Get the latest from TODAY

Sign up for our newsletter
By Linda Carroll

You thought texting while driving was bad? Now there's texting while walking.

Two in five teens say they have been hit or nearly hit by a car, bike or motorcycle while walking, a new report finds. And lot of those scary situations involved electronic devices.

Many of the teens surveyed for the report admitted to listening to music, talking on the phone, and browsing through websites or texting on their phones while crossing the street, according Safe Kids Worldwide.

“We worry a lot about teens who are in cars,” said Kate Carr, president and CEO of Safe Kids Worldwide. “But we really need to think about teens who are walking.”

The teen pedestrian statistics are startling and scary. “Every hour of every day a teen is either hit and injured or hit and killed by a vehicle on the road,” Carr said.

Safe Kids surveyed 1,040 teens aged 13 to 18 to discover what might be placing kids at risk while walking.

What they found should disturb any parent.

A full 40 percent of the teens said they had been struck, or nearly struck, by a car, bike or motorcycle while walking. “That’s an alarming number,” Carr said.

Among those who were hit or nearly hit, 47 percent said they listened to music while crossing the street, 18 percent said they texted and 20 percent said they talked on the phone while walking across the street.

It might be the individual stories that give parents most pause.

One teen said, “I was texting on my phone and crossing the street and the car was speeding. The car hit me and I broke my leg and my toe.”

Kids don’t seem to understand the dangers of listening to music while crossing the street, Carr said.

A tourist-heavy area of Chongqing, China, created a special mobile phone lane on its sidewalk.CHINA DAILY / Today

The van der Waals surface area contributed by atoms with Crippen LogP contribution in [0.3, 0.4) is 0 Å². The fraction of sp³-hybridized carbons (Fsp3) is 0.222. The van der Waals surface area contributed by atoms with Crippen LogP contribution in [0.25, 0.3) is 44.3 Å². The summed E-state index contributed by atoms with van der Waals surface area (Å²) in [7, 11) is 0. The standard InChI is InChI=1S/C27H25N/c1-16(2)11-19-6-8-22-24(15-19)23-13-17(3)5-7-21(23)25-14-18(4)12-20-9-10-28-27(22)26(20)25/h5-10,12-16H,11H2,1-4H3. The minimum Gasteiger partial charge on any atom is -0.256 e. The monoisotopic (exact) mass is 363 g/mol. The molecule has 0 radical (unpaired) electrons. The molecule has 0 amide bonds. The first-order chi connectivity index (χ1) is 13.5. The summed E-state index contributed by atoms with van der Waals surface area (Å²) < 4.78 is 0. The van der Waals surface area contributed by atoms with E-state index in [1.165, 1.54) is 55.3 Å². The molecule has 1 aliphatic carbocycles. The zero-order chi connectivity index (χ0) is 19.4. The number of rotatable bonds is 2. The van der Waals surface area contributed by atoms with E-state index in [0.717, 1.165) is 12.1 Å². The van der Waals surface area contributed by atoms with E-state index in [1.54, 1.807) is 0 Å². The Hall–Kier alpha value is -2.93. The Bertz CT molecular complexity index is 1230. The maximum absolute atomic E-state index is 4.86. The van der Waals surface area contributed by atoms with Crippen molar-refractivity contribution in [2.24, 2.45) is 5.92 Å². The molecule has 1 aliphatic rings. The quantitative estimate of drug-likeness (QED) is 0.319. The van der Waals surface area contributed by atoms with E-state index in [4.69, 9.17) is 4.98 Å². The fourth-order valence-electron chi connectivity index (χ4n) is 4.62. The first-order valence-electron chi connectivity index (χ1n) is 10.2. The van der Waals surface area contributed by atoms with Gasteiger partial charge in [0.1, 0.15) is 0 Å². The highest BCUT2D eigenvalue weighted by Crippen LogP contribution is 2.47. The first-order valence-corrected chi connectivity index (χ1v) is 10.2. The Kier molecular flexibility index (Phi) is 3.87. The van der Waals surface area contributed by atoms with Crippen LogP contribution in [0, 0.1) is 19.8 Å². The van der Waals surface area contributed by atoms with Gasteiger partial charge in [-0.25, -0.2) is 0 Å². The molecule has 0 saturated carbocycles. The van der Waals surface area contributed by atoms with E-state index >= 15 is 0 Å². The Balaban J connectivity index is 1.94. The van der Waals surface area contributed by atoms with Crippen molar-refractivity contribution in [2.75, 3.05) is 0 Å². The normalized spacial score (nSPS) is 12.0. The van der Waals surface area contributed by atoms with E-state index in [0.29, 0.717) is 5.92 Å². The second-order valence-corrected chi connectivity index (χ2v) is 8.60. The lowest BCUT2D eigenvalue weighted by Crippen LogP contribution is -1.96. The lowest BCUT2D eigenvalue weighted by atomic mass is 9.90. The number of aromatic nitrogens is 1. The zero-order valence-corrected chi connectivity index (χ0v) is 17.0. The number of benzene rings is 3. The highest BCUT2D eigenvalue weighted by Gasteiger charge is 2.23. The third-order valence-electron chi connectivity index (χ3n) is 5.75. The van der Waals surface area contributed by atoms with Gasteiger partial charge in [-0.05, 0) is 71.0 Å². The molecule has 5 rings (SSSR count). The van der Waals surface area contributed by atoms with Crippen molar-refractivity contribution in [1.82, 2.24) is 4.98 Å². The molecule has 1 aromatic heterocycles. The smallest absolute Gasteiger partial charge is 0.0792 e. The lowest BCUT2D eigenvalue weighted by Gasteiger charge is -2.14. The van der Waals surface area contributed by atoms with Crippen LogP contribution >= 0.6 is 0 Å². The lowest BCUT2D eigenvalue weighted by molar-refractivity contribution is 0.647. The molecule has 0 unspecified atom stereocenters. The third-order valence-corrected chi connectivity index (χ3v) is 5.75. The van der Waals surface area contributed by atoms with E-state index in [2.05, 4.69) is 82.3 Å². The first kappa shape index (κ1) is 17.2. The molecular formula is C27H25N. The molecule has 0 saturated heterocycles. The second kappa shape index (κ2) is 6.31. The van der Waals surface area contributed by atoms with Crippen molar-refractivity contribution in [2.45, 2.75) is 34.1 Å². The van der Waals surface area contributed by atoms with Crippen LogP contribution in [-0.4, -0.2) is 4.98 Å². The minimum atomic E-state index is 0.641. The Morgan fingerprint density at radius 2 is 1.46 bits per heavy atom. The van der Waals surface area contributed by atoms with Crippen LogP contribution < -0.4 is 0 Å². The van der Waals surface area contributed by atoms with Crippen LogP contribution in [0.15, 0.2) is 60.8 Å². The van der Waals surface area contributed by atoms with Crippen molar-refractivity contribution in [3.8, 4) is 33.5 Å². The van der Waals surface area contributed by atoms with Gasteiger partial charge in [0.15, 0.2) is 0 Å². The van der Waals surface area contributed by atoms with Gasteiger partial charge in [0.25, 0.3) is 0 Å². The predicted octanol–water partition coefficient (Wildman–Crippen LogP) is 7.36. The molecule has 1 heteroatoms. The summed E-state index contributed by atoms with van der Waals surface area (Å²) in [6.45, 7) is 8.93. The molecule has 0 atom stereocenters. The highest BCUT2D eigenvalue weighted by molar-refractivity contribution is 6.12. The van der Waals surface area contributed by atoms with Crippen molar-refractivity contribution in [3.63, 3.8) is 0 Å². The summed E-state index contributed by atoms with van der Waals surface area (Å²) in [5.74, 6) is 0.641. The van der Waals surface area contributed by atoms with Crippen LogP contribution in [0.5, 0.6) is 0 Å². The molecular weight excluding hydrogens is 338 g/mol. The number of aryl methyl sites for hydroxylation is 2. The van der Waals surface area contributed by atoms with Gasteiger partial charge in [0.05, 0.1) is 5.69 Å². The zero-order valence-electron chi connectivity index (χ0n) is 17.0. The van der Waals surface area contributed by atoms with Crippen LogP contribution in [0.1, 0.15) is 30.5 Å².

“When you’re crossing the street with headphones on, you’re not hearing the ambient sounds around you,” she said. “You’re not hearing those signals from cars or from approaching vehicles you simply may not see. It’s best to take the headphones out and keep your head up when you’re crossing the street.”

The new numbers came as a surprise even to public health expert Keshia Pollack.

“It’s really astonishing that such a large number talked about texting and talking while walking,” said Pollack,, an associate professor of health policy and management at the Johns Hopkins Bloomberg School of Public Health and associate director of Training and Education at the Johns Hopkins Center for Injury Research and Policy. “You want kids to be physically active, but you also want to keep them safe.”

The timing couldn’t be better for a report like this, Pollack said.

“October 8 is International Walk to School Day,” she explained. “So we will see kids walking more on that day.”

Linda Carroll is a regular contributor to and She is co-author of "The Concussion Crisis: Anatomy of a Silent Epidemic” and the recently published “Duel for the Crown: Affirmed, Alydar, and Racing’s Greatest Rivalry”